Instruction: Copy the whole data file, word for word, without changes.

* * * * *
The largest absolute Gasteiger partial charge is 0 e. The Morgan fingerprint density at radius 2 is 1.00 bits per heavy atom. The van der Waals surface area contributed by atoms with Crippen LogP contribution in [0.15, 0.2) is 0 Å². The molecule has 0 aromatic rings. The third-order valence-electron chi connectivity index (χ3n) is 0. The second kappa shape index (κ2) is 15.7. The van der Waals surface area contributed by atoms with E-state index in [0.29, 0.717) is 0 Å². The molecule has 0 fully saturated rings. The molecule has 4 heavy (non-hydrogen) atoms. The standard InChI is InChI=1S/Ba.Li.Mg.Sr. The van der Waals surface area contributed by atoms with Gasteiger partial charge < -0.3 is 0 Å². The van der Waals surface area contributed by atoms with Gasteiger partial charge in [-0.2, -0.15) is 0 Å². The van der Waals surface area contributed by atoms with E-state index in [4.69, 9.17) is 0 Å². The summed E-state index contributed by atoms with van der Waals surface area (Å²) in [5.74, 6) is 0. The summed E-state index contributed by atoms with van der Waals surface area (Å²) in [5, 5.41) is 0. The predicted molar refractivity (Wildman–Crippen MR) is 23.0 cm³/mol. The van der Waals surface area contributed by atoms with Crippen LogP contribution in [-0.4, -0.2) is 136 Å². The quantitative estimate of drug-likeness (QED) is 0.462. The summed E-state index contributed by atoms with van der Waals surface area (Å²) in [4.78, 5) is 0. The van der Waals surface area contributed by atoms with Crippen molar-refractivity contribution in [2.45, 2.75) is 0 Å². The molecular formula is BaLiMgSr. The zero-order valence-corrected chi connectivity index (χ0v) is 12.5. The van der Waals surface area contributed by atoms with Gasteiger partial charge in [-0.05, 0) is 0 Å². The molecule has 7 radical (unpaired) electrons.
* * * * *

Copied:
The largest absolute Gasteiger partial charge is 0 e. The Morgan fingerprint density at radius 2 is 1.00 bits per heavy atom. The van der Waals surface area contributed by atoms with Crippen LogP contribution in [0.15, 0.2) is 0 Å². The molecule has 0 aromatic rings. The third-order valence-electron chi connectivity index (χ3n) is 0. The second kappa shape index (κ2) is 15.7. The van der Waals surface area contributed by atoms with E-state index in [0.29, 0.717) is 0 Å². The molecule has 0 fully saturated rings. The molecule has 4 heavy (non-hydrogen) atoms. The standard InChI is InChI=1S/Ba.Li.Mg.Sr. The van der Waals surface area contributed by atoms with Gasteiger partial charge < -0.3 is 0 Å². The van der Waals surface area contributed by atoms with Gasteiger partial charge in [-0.2, -0.15) is 0 Å². The van der Waals surface area contributed by atoms with E-state index in [4.69, 9.17) is 0 Å². The summed E-state index contributed by atoms with van der Waals surface area (Å²) in [5.74, 6) is 0. The summed E-state index contributed by atoms with van der Waals surface area (Å²) in [5, 5.41) is 0. The predicted molar refractivity (Wildman–Crippen MR) is 23.0 cm³/mol. The van der Waals surface area contributed by atoms with Crippen LogP contribution in [-0.4, -0.2) is 136 Å². The quantitative estimate of drug-likeness (QED) is 0.462. The summed E-state index contributed by atoms with van der Waals surface area (Å²) in [4.78, 5) is 0. The van der Waals surface area contributed by atoms with Crippen molar-refractivity contribution in [2.45, 2.75) is 0 Å². The molecular formula is BaLiMgSr. The zero-order valence-corrected chi connectivity index (χ0v) is 12.5. The van der Waals surface area contributed by atoms with Gasteiger partial charge in [-0.05, 0) is 0 Å². The molecule has 7 radical (unpaired) electrons.